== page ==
The Internet is forever, we tell social media users: be careful what you put online, because you can’t ever take it back off. And while that’s gospel for US users, there’s some nuance to that dictum across the Atlantic. In Europe, individuals have a right to be forgotten and can request that information about themselves be taken down—but only, a court has now ruled, within Europe.
The Court of Justice of the European Union, the EU’s highest court, issued a ruling today finding that there is no obligation under EU law for a search service to carry out a valid European de-listing request globally.
I think this is a logical, common-sense ruling. I’m not entirely sure what to make of the right to be forgotten, since I can see valid uses for it, but it’s also very open to abuse, and one has to wonder just how effective it really is.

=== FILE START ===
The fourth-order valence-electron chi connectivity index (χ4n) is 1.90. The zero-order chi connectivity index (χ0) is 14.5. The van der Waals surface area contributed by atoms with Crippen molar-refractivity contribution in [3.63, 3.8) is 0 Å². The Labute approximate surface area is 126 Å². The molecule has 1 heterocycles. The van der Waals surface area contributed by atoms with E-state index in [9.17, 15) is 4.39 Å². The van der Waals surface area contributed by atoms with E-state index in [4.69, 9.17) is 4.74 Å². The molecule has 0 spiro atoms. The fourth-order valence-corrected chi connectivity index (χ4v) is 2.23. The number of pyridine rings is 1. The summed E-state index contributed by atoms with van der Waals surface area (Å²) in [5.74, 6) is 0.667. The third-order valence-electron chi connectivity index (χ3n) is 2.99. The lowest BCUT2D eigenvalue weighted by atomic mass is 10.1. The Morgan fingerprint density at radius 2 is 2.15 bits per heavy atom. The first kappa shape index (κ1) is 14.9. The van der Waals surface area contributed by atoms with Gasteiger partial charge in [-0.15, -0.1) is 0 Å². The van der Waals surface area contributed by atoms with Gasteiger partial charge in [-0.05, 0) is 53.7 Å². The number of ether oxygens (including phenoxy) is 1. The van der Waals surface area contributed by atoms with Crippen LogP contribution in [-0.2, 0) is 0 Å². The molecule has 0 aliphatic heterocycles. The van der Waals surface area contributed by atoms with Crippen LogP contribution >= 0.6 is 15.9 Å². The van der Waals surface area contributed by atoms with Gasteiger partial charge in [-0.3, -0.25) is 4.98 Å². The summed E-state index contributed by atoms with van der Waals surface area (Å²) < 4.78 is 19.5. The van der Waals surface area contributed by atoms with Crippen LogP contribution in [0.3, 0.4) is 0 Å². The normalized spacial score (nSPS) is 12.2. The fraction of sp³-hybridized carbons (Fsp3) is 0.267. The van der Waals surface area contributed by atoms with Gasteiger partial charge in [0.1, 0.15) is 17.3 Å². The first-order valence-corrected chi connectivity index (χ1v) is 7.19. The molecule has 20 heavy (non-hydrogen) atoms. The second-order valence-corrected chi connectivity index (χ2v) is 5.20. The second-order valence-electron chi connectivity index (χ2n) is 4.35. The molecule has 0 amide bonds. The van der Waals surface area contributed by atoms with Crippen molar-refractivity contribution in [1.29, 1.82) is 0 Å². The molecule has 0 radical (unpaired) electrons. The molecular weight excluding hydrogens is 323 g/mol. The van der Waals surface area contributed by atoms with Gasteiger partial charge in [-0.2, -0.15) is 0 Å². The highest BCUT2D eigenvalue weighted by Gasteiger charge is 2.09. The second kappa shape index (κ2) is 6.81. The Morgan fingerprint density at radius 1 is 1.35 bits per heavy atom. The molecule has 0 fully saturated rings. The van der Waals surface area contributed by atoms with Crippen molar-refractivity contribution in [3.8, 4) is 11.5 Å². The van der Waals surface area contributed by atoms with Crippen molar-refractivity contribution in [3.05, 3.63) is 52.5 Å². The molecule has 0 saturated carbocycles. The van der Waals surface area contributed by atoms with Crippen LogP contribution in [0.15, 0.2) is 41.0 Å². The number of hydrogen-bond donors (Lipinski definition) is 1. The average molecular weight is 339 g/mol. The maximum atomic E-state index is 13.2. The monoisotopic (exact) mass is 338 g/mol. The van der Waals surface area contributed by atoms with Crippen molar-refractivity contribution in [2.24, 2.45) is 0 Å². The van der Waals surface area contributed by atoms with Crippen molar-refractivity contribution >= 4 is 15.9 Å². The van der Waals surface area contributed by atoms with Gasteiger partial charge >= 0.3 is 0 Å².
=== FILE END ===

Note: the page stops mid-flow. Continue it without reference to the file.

The level of greed some corporations did reach does make it useful, but it will affect smaller businesses.
Case in point: We now have priority check points at the supermarket where you can check out only if you have a card from the supermarket. During signup process you must provide personal details (phone number and email).
I would be ok with receiving all sort of price deductions and offers from them in a simple email, but that’s not the case..
Before GDPR was implemented you used to receive this type of spam from just about every single seller that had a similar product on their shelf and even companies selling additional offers just because they found out you purchased winter tires from that place.
Now, it’s more manageable.
Would the average people consider this useful? Doubt it. Everyone is searching for good deals these days.. Implementing GDPR does have it’s costs as well..